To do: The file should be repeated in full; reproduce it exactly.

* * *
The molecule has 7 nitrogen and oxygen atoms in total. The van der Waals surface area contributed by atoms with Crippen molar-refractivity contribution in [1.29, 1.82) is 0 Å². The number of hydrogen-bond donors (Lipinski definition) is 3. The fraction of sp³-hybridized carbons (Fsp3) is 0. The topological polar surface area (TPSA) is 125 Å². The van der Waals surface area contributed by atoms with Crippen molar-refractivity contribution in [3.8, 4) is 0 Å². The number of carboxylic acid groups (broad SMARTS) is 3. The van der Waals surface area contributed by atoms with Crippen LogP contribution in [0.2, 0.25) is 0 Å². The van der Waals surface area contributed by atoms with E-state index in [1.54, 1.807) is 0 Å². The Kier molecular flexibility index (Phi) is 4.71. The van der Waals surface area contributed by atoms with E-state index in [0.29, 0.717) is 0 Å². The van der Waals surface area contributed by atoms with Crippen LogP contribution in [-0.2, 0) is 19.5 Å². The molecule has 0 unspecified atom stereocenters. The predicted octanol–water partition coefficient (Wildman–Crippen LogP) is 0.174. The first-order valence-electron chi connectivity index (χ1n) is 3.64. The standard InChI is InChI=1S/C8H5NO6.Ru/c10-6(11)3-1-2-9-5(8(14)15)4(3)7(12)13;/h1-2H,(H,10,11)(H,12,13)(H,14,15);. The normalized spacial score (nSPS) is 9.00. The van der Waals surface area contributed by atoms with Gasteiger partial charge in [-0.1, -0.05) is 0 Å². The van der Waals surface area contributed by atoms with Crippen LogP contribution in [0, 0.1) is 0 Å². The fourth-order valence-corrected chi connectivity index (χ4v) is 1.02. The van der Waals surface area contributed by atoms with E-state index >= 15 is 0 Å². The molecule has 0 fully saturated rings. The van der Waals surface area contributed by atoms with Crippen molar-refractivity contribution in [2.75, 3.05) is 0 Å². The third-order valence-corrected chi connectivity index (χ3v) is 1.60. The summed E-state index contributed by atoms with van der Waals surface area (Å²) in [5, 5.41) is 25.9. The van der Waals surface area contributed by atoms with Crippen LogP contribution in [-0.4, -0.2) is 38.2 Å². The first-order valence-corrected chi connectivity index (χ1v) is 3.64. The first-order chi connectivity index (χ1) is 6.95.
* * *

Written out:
The molecule has 7 nitrogen and oxygen atoms in total. The van der Waals surface area contributed by atoms with Crippen molar-refractivity contribution in [1.29, 1.82) is 0 Å². The number of hydrogen-bond donors (Lipinski definition) is 3. The fraction of sp³-hybridized carbons (Fsp3) is 0. The topological polar surface area (TPSA) is 125 Å². The van der Waals surface area contributed by atoms with Crippen molar-refractivity contribution in [3.8, 4) is 0 Å². The number of carboxylic acid groups (broad SMARTS) is 3. The van der Waals surface area contributed by atoms with Crippen LogP contribution in [0.2, 0.25) is 0 Å². The van der Waals surface area contributed by atoms with E-state index in [1.54, 1.807) is 0 Å². The Kier molecular flexibility index (Phi) is 4.71. The van der Waals surface area contributed by atoms with E-state index in [0.29, 0.717) is 0 Å². The van der Waals surface area contributed by atoms with Crippen LogP contribution in [-0.2, 0) is 19.5 Å². The molecule has 0 unspecified atom stereocenters. The predicted octanol–water partition coefficient (Wildman–Crippen LogP) is 0.174. The first-order valence-electron chi connectivity index (χ1n) is 3.64. The standard InChI is InChI=1S/C8H5NO6.Ru/c10-6(11)3-1-2-9-5(8(14)15)4(3)7(12)13;/h1-2H,(H,10,11)(H,12,13)(H,14,15);. The normalized spacial score (nSPS) is 9.00. The van der Waals surface area contributed by atoms with Gasteiger partial charge in [-0.1, -0.05) is 0 Å². The van der Waals surface area contributed by atoms with Crippen LogP contribution in [0, 0.1) is 0 Å². The fourth-order valence-corrected chi connectivity index (χ4v) is 1.02. The van der Waals surface area contributed by atoms with E-state index >= 15 is 0 Å². The molecule has 0 fully saturated rings. The van der Waals surface area contributed by atoms with Crippen molar-refractivity contribution in [2.75, 3.05) is 0 Å². The third-order valence-corrected chi connectivity index (χ3v) is 1.60. The summed E-state index contributed by atoms with van der Waals surface area (Å²) in [5, 5.41) is 25.9. The van der Waals surface area contributed by atoms with Crippen LogP contribution in [-0.4, -0.2) is 38.2 Å². The first-order valence-corrected chi connectivity index (χ1v) is 3.64. The first-order chi connectivity index (χ1) is 6.95.